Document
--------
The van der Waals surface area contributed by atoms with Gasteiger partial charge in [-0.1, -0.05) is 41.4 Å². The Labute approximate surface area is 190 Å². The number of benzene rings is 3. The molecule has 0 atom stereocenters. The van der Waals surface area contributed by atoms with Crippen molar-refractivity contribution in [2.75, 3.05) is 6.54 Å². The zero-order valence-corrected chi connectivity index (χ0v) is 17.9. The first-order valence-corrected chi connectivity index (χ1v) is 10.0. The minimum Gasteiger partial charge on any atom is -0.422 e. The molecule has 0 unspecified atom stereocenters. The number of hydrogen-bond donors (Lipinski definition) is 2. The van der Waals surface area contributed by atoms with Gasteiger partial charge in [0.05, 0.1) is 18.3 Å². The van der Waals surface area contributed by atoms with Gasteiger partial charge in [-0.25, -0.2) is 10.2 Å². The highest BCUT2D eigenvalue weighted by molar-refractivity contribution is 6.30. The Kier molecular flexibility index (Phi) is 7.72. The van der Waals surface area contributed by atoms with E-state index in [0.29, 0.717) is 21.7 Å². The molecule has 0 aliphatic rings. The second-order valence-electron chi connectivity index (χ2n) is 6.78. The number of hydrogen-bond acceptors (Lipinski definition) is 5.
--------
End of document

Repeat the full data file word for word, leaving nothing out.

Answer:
The van der Waals surface area contributed by atoms with Gasteiger partial charge in [-0.1, -0.05) is 41.4 Å². The Labute approximate surface area is 190 Å². The number of benzene rings is 3. The molecule has 0 atom stereocenters. The van der Waals surface area contributed by atoms with Crippen molar-refractivity contribution in [2.75, 3.05) is 6.54 Å². The zero-order valence-corrected chi connectivity index (χ0v) is 17.9. The first-order valence-corrected chi connectivity index (χ1v) is 10.0. The minimum Gasteiger partial charge on any atom is -0.422 e. The molecule has 0 unspecified atom stereocenters. The number of hydrogen-bond donors (Lipinski definition) is 2. The van der Waals surface area contributed by atoms with Gasteiger partial charge in [0.05, 0.1) is 18.3 Å². The van der Waals surface area contributed by atoms with Gasteiger partial charge in [-0.25, -0.2) is 10.2 Å². The highest BCUT2D eigenvalue weighted by molar-refractivity contribution is 6.30. The Kier molecular flexibility index (Phi) is 7.72. The van der Waals surface area contributed by atoms with E-state index in [0.29, 0.717) is 21.7 Å². The molecule has 0 aliphatic rings. The second-order valence-electron chi connectivity index (χ2n) is 6.78. The number of hydrogen-bond acceptors (Lipinski definition) is 5.